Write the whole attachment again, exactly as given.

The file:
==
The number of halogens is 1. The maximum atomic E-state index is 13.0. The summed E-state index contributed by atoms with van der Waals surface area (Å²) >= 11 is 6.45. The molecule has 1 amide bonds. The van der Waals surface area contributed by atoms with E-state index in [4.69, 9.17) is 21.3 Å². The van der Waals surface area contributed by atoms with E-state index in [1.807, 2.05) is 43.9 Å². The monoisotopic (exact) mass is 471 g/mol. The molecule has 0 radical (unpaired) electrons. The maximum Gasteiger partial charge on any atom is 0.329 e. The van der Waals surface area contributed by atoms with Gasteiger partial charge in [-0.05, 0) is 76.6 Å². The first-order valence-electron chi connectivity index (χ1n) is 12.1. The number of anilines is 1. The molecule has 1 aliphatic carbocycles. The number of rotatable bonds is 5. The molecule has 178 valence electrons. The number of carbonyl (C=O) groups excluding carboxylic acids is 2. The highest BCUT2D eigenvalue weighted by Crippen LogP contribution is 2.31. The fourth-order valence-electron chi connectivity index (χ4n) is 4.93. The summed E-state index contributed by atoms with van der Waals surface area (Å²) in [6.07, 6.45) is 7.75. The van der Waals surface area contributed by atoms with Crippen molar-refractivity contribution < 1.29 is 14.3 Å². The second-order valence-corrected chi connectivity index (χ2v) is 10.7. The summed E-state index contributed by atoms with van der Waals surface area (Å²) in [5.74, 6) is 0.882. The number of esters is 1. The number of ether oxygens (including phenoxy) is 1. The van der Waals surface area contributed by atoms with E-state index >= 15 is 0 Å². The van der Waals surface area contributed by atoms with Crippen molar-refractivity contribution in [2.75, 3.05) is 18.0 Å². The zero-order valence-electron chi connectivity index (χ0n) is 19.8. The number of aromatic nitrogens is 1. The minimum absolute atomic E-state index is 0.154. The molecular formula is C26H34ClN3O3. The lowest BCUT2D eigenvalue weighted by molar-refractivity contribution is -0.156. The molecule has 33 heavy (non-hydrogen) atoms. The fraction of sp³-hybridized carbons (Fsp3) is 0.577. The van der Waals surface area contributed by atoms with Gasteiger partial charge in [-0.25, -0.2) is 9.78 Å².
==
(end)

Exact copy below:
The number of halogens is 1. The maximum atomic E-state index is 13.0. The summed E-state index contributed by atoms with van der Waals surface area (Å²) >= 11 is 6.45. The molecule has 1 amide bonds. The van der Waals surface area contributed by atoms with E-state index in [4.69, 9.17) is 21.3 Å². The van der Waals surface area contributed by atoms with E-state index in [1.807, 2.05) is 43.9 Å². The monoisotopic (exact) mass is 471 g/mol. The molecule has 0 radical (unpaired) electrons. The maximum Gasteiger partial charge on any atom is 0.329 e. The van der Waals surface area contributed by atoms with Gasteiger partial charge in [-0.05, 0) is 76.6 Å². The first-order valence-electron chi connectivity index (χ1n) is 12.1. The number of anilines is 1. The molecule has 1 aliphatic carbocycles. The number of rotatable bonds is 5. The molecule has 178 valence electrons. The number of carbonyl (C=O) groups excluding carboxylic acids is 2. The highest BCUT2D eigenvalue weighted by Crippen LogP contribution is 2.31. The fourth-order valence-electron chi connectivity index (χ4n) is 4.93. The summed E-state index contributed by atoms with van der Waals surface area (Å²) in [6.07, 6.45) is 7.75. The van der Waals surface area contributed by atoms with Crippen molar-refractivity contribution < 1.29 is 14.3 Å². The second-order valence-corrected chi connectivity index (χ2v) is 10.7. The summed E-state index contributed by atoms with van der Waals surface area (Å²) in [5.74, 6) is 0.882. The number of esters is 1. The number of ether oxygens (including phenoxy) is 1. The van der Waals surface area contributed by atoms with E-state index >= 15 is 0 Å². The van der Waals surface area contributed by atoms with Crippen molar-refractivity contribution in [2.75, 3.05) is 18.0 Å². The zero-order valence-electron chi connectivity index (χ0n) is 19.8. The number of aromatic nitrogens is 1. The minimum absolute atomic E-state index is 0.154. The molecular formula is C26H34ClN3O3. The lowest BCUT2D eigenvalue weighted by molar-refractivity contribution is -0.156. The molecule has 33 heavy (non-hydrogen) atoms. The fraction of sp³-hybridized carbons (Fsp3) is 0.577. The van der Waals surface area contributed by atoms with Gasteiger partial charge in [-0.25, -0.2) is 9.78 Å².